In Bilbao, two officials decide that they will help this man in his free time. And they will fight for years until they achieve their goal. "Some heroines who have shown incredible sensitivity," says Francis Moltó, Vicente's cousin. After many inquiries and trips, they decide to go to Barcelona, to investigate in the National Archive of Catalonia. There they find a golden thread to throw: the letter of an aunt, which could be Vicente's, who did all kinds of paperwork to get his exiled nephew. They had the name of that woman, but how to find her?
"Here we have another one of the spectacular caroms of this story," explains Puig, "because luckily the women of this family are very long-lived and it turns out that the Generalitat of Catalonia gives a medal to those who turn 100." She fulfilled them, received her medal, her name was published and that allowed her to find her family. "But unfortunately she had just died when they were located," says Puig sadly, because she could not find the peace to find her missing relative, like so many people in Spain.
Fortunately, this woman had a son, Valentín. "They looked like two drops of water," explains Moltó. "We organized a meeting in Barcelona that was very exciting, and when we saw Vicente and Valentín together there was no doubt: 'It's him, it's him,' we said, 'it's our family,' recalls Vicente, the 77-year-old cousin. Everything was in order: dates, names, ages, surnames, places ... But it had to be confirmed. "When we put the two cousins together, with their more than 80 years, at the UAB clinic for the extraction of blood, the emotion could be felt in the environment," Puig recalls. "They were safe at 90%, at 95% ... they sensed that they were cousins, but that gentleman in a white coat, I, is going to say yes or no, they were nervous," he says. "After two days we called them and said: 'Yes, you are cousins.' Genetically, his case was very easy: two samples of living people, with conditions so propitious to search the mitochondrial DNA for the signals that linked the two cousins with their maternal grandmother.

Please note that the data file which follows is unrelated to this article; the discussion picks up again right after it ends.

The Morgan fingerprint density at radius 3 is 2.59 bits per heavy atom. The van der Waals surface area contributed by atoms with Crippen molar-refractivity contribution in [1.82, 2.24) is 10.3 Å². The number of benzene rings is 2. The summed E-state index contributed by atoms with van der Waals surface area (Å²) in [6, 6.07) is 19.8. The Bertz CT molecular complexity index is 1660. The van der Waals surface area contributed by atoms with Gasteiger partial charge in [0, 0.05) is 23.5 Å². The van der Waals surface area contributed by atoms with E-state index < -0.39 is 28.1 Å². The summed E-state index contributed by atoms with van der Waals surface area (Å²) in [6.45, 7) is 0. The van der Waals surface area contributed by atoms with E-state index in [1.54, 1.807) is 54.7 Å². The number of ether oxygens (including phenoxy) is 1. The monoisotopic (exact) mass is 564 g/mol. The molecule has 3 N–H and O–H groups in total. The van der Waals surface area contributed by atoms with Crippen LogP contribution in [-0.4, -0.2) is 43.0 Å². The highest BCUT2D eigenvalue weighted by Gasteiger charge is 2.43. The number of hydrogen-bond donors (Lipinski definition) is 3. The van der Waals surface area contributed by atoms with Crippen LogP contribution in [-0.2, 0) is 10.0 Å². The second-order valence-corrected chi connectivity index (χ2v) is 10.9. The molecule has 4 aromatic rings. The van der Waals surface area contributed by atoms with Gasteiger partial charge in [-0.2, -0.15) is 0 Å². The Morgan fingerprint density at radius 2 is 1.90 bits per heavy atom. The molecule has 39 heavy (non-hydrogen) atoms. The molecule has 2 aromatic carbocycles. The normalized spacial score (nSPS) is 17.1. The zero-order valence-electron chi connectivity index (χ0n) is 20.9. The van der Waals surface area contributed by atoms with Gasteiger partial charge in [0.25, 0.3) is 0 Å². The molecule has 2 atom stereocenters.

The Group of Genetic Identification of corpses recovered in the pits had to stop working due to lack of support
This mitochondrial DNA is inherited exclusively from mothers, so that each descendant has the same sequence as his mother. Therefore, any relative linked through the mothers can give exact proof of someone's identity. Statistically, it is a very reliable system, because it provides very specific genetic variables, almost for each family. The first to use this identification system in favor of human rights was the geneticist Mary-Claire King and Argentine scientists trying to identify the stolen grandchildren of the Grandmothers of the Plaza de Mayo. The prominence of this maternal DNA line enchanted the Argentine Grandmothers, who joked that this was the proof that God is a woman, who had put that clue in the DNA to help them.
One of those Argentine geneticists, Víctor Penchaszadeh, I remembered A few years ago his work with the Grandmothers managed to dignify a scientific field, that of genetics, which had played a particularly dark role in many episodes of history. But "a lot of institutional support is needed: in this aspect the mother country, Spain, has much to learn from Argentina," the scientist complained, in reference to the lack of resources for the recovery of victims of the Spanish Civil War. "When I found out that Spain had more than 100,000 disappeared in ditches I could not believe it. We decided to start volunteering, "recalls Puig, who in 2004 launched the UAB Genetic Identification Group together with Miró, to name and remember corpses recovered from mass graves." We managed to keep it almost at zero cost, but we had it to put on pause for lack of resources, "he laments, thanks to this group, Vicente recovered his memory, but the lack of state support prevents them from returning it to anyone else.